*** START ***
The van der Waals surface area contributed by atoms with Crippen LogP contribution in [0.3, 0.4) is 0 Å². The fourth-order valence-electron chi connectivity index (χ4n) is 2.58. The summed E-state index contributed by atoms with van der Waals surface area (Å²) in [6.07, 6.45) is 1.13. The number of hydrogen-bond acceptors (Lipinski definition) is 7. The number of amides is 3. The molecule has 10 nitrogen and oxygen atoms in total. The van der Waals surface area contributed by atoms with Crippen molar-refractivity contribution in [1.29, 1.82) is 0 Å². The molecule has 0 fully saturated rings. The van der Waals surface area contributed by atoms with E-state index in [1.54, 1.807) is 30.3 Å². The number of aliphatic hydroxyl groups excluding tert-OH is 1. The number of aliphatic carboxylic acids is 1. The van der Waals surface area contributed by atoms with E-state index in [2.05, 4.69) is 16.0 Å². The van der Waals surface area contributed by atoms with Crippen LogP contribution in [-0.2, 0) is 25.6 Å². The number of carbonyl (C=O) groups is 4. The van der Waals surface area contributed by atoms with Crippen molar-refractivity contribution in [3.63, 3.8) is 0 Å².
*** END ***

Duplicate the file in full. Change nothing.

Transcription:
The van der Waals surface area contributed by atoms with Crippen LogP contribution in [0.3, 0.4) is 0 Å². The fourth-order valence-electron chi connectivity index (χ4n) is 2.58. The summed E-state index contributed by atoms with van der Waals surface area (Å²) in [6.07, 6.45) is 1.13. The number of hydrogen-bond acceptors (Lipinski definition) is 7. The number of amides is 3. The molecule has 10 nitrogen and oxygen atoms in total. The van der Waals surface area contributed by atoms with Crippen molar-refractivity contribution in [1.29, 1.82) is 0 Å². The molecule has 0 fully saturated rings. The van der Waals surface area contributed by atoms with E-state index in [1.54, 1.807) is 30.3 Å². The number of aliphatic hydroxyl groups excluding tert-OH is 1. The number of aliphatic carboxylic acids is 1. The van der Waals surface area contributed by atoms with E-state index in [2.05, 4.69) is 16.0 Å². The van der Waals surface area contributed by atoms with Crippen LogP contribution in [-0.2, 0) is 25.6 Å². The number of carbonyl (C=O) groups is 4. The van der Waals surface area contributed by atoms with Crippen molar-refractivity contribution in [3.63, 3.8) is 0 Å².